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Authors and Affiliations



C.I., J.D., A.J.N., M.M., E.M., Y.M. and L.S. collected data and created figures. A.M., G.B., M.M. and I.M.D. provided technical expertise and advice. All authors contributed to artifact documentation. J.D., C.I., A.J.N. and L.S. wrote the manuscript. A.J.N., Y.M. and L.S. conceived the project.

Corresponding author

Correspondence to Lothar Schermelleh.

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The authors declare no competing financial interests.

Integrated supplementary information

Supplementary Figure 1 Reconstructed noise artifact as a function of modulation contrast in the SIM raw data

Datasets progress from having a very low signal-to-noise ratio (SNR) (far left column) up to an acceptable SNR (far right column) with initial acquisition conditions directly affecting quality of the resulting reconstruction. Data collected from wild type C127 mouse cells immunostained for tubulin (Alexa Fluor 488) are presented as: representative frames of raw datasets, with stripes shown in one angular direction (top row); modulation contrast to noise ratio (MCNR) in the raw data mapped onto the reconstructed dataset (MCN readout of SIMcheck; maximum projections; second row); reconstructed single-slice images showing the full dynamic range (third row); reconstructed single-slice images showing the dynamic range after cut-off below the mode value of the intensity histogram (fourth row). Reconstruction intensity histograms (fifth row) of reconstructed 32-bit data are show as log-scaled (grey) or linear-scaled (black) intensity values, with the x-axis representing pixel intensity in the given range. The values removed in the mode-based cut-off overlaid in red, and the ratio between minimum and maximum values in the histogram (MMR) is expressed above each plot. Lateral 3D Fourier plots (FTL, sixth row) of the reconstructed data are shown with reciprocal distance in μm plotted as circles over the FFT. The radial profiles (FTR, last row) display the corresponding radially averaged amplitudes with the red line indicating a reference amplitude value (22, arbitrary units) for comparison. Note that with increasing signal-to-noise the profiles become smoother and the area between the reference and the curve become larger. For each image, the dashed box indicates the inset region. Scale bars: 5 μm and 1 μm (inset). For each row, T indicates % transmission of the 488 nm laser, and exp. indicates the exposure time. Images were acquired on a GE OMX V3 Blaze instrument equipped with an Olympus 60x/1.42 PlanApo N objective and PCO edge 4.2 sCMOS cameras.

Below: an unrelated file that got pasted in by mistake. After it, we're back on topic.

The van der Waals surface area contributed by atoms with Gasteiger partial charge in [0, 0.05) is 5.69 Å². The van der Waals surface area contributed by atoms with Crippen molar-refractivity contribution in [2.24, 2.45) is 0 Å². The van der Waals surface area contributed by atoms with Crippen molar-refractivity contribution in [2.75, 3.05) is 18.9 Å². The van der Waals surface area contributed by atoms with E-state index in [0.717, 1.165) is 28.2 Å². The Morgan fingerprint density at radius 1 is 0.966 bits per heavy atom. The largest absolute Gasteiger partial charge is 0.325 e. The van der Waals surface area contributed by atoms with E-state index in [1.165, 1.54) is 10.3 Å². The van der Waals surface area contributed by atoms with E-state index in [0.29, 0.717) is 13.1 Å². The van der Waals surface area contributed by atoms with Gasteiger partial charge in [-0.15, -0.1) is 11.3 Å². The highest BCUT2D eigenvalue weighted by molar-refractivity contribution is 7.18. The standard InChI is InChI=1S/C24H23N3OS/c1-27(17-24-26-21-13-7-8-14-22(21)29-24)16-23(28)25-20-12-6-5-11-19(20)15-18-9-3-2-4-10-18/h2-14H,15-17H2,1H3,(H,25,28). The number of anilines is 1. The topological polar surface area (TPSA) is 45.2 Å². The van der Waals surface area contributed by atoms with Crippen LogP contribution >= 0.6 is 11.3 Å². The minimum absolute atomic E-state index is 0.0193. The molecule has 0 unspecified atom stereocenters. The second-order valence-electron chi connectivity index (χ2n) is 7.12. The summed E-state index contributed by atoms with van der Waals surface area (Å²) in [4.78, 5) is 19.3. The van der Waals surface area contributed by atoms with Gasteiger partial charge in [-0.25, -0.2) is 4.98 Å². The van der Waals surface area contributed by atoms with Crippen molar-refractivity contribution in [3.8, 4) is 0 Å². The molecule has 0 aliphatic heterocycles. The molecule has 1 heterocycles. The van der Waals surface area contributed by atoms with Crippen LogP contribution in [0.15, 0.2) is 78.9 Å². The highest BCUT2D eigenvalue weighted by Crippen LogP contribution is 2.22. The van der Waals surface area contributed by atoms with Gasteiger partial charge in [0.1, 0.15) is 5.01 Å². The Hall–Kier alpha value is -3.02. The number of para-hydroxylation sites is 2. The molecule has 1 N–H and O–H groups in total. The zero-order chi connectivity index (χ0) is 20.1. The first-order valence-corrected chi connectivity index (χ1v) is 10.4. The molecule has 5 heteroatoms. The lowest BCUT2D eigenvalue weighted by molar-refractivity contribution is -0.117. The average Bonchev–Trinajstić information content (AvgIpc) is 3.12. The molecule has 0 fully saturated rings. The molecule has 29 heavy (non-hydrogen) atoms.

Supplementary Figure 2 Illustration of ‘hatching’ artifacts caused by missing angle information